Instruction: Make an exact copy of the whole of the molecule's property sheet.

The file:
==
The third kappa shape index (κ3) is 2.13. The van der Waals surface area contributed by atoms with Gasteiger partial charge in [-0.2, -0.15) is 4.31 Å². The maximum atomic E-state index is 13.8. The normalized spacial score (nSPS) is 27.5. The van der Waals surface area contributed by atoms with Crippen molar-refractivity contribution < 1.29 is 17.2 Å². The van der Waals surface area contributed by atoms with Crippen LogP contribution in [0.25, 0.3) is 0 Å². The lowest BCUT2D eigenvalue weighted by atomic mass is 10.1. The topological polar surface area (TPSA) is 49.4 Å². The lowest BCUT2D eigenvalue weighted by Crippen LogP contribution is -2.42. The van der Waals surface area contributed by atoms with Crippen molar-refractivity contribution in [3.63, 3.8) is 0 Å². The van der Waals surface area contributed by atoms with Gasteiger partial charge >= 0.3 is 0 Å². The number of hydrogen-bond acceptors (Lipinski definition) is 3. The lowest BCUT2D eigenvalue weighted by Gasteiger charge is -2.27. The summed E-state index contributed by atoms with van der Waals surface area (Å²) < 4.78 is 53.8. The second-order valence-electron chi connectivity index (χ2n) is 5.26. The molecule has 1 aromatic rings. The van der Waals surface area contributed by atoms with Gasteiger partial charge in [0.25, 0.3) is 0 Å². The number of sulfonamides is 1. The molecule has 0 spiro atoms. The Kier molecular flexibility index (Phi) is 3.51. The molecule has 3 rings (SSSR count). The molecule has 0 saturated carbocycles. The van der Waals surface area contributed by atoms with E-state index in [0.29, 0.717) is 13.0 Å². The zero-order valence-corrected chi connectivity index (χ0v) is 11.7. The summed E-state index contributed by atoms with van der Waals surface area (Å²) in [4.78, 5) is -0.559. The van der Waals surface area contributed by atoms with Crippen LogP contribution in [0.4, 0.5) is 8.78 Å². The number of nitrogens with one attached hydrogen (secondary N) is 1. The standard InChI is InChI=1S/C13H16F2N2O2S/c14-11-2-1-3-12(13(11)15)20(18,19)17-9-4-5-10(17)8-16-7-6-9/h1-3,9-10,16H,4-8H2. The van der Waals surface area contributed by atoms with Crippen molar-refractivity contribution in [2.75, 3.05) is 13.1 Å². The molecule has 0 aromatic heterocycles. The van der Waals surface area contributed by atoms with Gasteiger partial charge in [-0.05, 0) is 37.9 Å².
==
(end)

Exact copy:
The third kappa shape index (κ3) is 2.13. The van der Waals surface area contributed by atoms with Gasteiger partial charge in [-0.2, -0.15) is 4.31 Å². The maximum atomic E-state index is 13.8. The normalized spacial score (nSPS) is 27.5. The van der Waals surface area contributed by atoms with Crippen molar-refractivity contribution < 1.29 is 17.2 Å². The van der Waals surface area contributed by atoms with Crippen LogP contribution in [0.25, 0.3) is 0 Å². The lowest BCUT2D eigenvalue weighted by atomic mass is 10.1. The topological polar surface area (TPSA) is 49.4 Å². The lowest BCUT2D eigenvalue weighted by Crippen LogP contribution is -2.42. The van der Waals surface area contributed by atoms with Crippen molar-refractivity contribution in [3.63, 3.8) is 0 Å². The van der Waals surface area contributed by atoms with Gasteiger partial charge >= 0.3 is 0 Å². The number of hydrogen-bond acceptors (Lipinski definition) is 3. The lowest BCUT2D eigenvalue weighted by Gasteiger charge is -2.27. The summed E-state index contributed by atoms with van der Waals surface area (Å²) < 4.78 is 53.8. The second-order valence-electron chi connectivity index (χ2n) is 5.26. The molecule has 1 aromatic rings. The van der Waals surface area contributed by atoms with Gasteiger partial charge in [0.25, 0.3) is 0 Å². The number of sulfonamides is 1. The molecule has 0 spiro atoms. The Kier molecular flexibility index (Phi) is 3.51. The molecule has 3 rings (SSSR count). The molecule has 0 saturated carbocycles. The van der Waals surface area contributed by atoms with E-state index in [0.29, 0.717) is 13.0 Å². The zero-order valence-corrected chi connectivity index (χ0v) is 11.7. The summed E-state index contributed by atoms with van der Waals surface area (Å²) in [4.78, 5) is -0.559. The van der Waals surface area contributed by atoms with Crippen LogP contribution in [0.4, 0.5) is 8.78 Å². The number of nitrogens with one attached hydrogen (secondary N) is 1. The standard InChI is InChI=1S/C13H16F2N2O2S/c14-11-2-1-3-12(13(11)15)20(18,19)17-9-4-5-10(17)8-16-7-6-9/h1-3,9-10,16H,4-8H2. The van der Waals surface area contributed by atoms with Crippen molar-refractivity contribution in [2.75, 3.05) is 13.1 Å². The molecule has 0 aromatic heterocycles. The van der Waals surface area contributed by atoms with Gasteiger partial charge in [-0.05, 0) is 37.9 Å².